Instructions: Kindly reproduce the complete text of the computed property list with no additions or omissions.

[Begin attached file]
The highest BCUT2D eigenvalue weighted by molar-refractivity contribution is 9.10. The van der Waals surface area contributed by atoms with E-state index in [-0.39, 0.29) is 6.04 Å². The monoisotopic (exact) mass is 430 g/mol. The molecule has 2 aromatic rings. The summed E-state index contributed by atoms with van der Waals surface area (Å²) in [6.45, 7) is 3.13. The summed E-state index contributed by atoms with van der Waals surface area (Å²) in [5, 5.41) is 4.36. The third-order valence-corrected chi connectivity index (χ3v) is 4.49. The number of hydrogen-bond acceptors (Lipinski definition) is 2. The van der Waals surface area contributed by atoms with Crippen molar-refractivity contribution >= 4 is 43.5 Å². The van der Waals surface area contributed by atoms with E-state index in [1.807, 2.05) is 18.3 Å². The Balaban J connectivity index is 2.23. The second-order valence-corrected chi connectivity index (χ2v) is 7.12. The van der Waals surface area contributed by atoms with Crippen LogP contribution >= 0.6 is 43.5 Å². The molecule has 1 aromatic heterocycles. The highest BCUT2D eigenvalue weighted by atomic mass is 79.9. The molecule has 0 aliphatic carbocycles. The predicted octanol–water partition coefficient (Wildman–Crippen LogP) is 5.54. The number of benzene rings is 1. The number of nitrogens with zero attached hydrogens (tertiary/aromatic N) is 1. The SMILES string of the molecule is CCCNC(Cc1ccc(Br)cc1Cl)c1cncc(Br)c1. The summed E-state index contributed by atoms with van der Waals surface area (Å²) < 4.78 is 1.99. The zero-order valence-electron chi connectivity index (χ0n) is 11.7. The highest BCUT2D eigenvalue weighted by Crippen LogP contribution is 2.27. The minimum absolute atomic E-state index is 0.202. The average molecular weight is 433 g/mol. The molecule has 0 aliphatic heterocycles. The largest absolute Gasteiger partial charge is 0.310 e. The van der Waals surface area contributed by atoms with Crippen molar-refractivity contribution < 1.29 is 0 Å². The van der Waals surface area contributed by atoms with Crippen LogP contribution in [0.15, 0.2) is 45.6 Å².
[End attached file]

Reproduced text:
The highest BCUT2D eigenvalue weighted by molar-refractivity contribution is 9.10. The van der Waals surface area contributed by atoms with E-state index in [-0.39, 0.29) is 6.04 Å². The monoisotopic (exact) mass is 430 g/mol. The molecule has 2 aromatic rings. The summed E-state index contributed by atoms with van der Waals surface area (Å²) in [6.45, 7) is 3.13. The summed E-state index contributed by atoms with van der Waals surface area (Å²) in [5, 5.41) is 4.36. The third-order valence-corrected chi connectivity index (χ3v) is 4.49. The number of hydrogen-bond acceptors (Lipinski definition) is 2. The van der Waals surface area contributed by atoms with Crippen molar-refractivity contribution >= 4 is 43.5 Å². The van der Waals surface area contributed by atoms with E-state index in [1.807, 2.05) is 18.3 Å². The Balaban J connectivity index is 2.23. The second-order valence-corrected chi connectivity index (χ2v) is 7.12. The van der Waals surface area contributed by atoms with Crippen LogP contribution >= 0.6 is 43.5 Å². The molecule has 1 aromatic heterocycles. The highest BCUT2D eigenvalue weighted by atomic mass is 79.9. The molecule has 0 aliphatic carbocycles. The predicted octanol–water partition coefficient (Wildman–Crippen LogP) is 5.54. The number of benzene rings is 1. The number of nitrogens with zero attached hydrogens (tertiary/aromatic N) is 1. The SMILES string of the molecule is CCCNC(Cc1ccc(Br)cc1Cl)c1cncc(Br)c1. The summed E-state index contributed by atoms with van der Waals surface area (Å²) < 4.78 is 1.99. The zero-order valence-electron chi connectivity index (χ0n) is 11.7. The highest BCUT2D eigenvalue weighted by Crippen LogP contribution is 2.27. The minimum absolute atomic E-state index is 0.202. The average molecular weight is 433 g/mol. The molecule has 0 aliphatic heterocycles. The largest absolute Gasteiger partial charge is 0.310 e. The van der Waals surface area contributed by atoms with Crippen molar-refractivity contribution < 1.29 is 0 Å². The van der Waals surface area contributed by atoms with Crippen LogP contribution in [0.15, 0.2) is 45.6 Å².